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A Perfect ETF For Frugal And New Investors Alike

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A Perfect ETF For Frugal And New Investors Alike

The world of exchange traded funds is a perfect place for those new to investing. Likewise, ETFs remain the places to be for investors looking for cost-effective vehicles.

Plenty of ETFs marry both of those themes.

What Happened

The Schwab US Broad Market ETF (NYSE: SCHB) is an ideal fund for novice investors and penny pinchers alike. While SCHB isn't the cheapest ETF in the U.S., its annual fee of just 0.03 percent, or $3 on a $10,000 investment, puts it in among the least expensive ETFs.

SCHB tracks the Dow Jones U.S. Broad Stock Market Index, a cap-weighted benchmark with exposure to a significant chunk of the U.S. equity market. The fund currently holds 2,432 stocks.

“There are a few benefits of weighting by market cap,” said Morningstar in a recent note. “This approach incorporates the cumulative knowledge aggregated in stock prices to size its positions. It keeps costs low because it doesn’t require fundamental research analysts or skilled stock-pickers, who can be expensive to hire. While the market doesn’t always get things right, it has done a good job valuing stocks over the long haul.”

Why It's Important

SCHB holds more than quadruple the number of stocks that are found in the S&P 500, but the cheap Schwab fund's sector weights are comparable to the S&P 500's. Technology, health care and financial services names combine for 48.8 percent of SCHB's weight compared to about 48.4 percent in the S&P 500.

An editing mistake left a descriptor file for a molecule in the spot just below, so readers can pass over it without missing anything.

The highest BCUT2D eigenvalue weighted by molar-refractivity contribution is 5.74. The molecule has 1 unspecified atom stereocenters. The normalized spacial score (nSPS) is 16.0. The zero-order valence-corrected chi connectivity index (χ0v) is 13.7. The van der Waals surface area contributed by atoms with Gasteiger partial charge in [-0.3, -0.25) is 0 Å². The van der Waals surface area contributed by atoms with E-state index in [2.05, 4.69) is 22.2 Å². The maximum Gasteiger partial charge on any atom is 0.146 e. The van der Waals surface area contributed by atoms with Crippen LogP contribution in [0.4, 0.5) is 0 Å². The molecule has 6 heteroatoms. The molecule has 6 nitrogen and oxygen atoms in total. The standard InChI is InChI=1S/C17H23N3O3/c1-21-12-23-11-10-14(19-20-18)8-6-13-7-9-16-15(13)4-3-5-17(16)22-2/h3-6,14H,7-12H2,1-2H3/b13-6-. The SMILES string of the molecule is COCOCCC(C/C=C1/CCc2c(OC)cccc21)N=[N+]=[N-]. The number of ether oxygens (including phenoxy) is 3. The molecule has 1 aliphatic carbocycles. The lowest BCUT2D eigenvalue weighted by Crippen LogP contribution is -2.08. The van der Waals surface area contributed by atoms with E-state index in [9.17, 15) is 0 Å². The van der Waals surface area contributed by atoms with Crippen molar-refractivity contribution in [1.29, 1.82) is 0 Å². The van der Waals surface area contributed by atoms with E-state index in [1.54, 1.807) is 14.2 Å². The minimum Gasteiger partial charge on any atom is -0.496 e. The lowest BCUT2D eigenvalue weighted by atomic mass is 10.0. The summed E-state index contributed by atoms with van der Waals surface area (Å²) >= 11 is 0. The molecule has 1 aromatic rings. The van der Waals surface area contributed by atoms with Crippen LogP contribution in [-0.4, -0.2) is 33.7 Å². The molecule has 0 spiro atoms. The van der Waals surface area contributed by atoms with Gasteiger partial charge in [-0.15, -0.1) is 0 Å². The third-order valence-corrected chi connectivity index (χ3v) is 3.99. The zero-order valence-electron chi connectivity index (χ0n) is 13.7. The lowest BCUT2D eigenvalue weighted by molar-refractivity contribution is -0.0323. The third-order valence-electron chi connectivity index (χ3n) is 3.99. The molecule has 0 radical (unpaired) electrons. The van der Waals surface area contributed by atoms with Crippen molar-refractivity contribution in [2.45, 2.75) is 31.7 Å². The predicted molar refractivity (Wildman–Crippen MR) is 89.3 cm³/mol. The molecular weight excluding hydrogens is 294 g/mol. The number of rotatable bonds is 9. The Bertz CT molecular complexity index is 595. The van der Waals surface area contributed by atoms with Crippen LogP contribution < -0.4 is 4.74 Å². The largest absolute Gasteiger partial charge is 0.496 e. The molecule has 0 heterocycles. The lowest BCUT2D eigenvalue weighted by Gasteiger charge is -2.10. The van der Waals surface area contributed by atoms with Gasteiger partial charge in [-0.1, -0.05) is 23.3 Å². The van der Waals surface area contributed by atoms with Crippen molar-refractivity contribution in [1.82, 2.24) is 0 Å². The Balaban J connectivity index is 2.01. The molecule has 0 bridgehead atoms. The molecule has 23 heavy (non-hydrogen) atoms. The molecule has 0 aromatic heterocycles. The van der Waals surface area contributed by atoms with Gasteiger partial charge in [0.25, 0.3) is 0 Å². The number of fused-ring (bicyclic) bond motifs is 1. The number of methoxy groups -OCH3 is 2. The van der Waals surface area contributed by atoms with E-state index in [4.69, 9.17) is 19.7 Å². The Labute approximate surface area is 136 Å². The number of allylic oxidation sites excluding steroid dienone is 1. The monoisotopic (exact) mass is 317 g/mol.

As such, investors should expect SCHB to perform inline with inexpensive S&P 500 funds over time. Over the past three years, SCHB returned 50.3 percent compared to 50.2 percent for the Vanguard S&P 500 ETF (NYSE: VOO). Both funds had the same annualized volatility over that period.

“From its inception in November 2009 through March 2019, the fund has outpaced the category average return by 2.0% annually with similar risk,” said Morningstar. “Much of its relative outperformance can be attributed to its low-cost advantage. The fund carries meaningful risk. The index it tracks fell by more than the average large-blend peer during the bear market from October 2007 through March 2009. As a passive index strategy, this portfolio is always fully invested, so it won’t miss a rally, but it exposes investors to the full brunt of market downturns.

As Morningstar notes, SCHB's fee is stunningly low compared to the 0.65 percent average for this fund category. The research firm has a Gold rating on SCHB.

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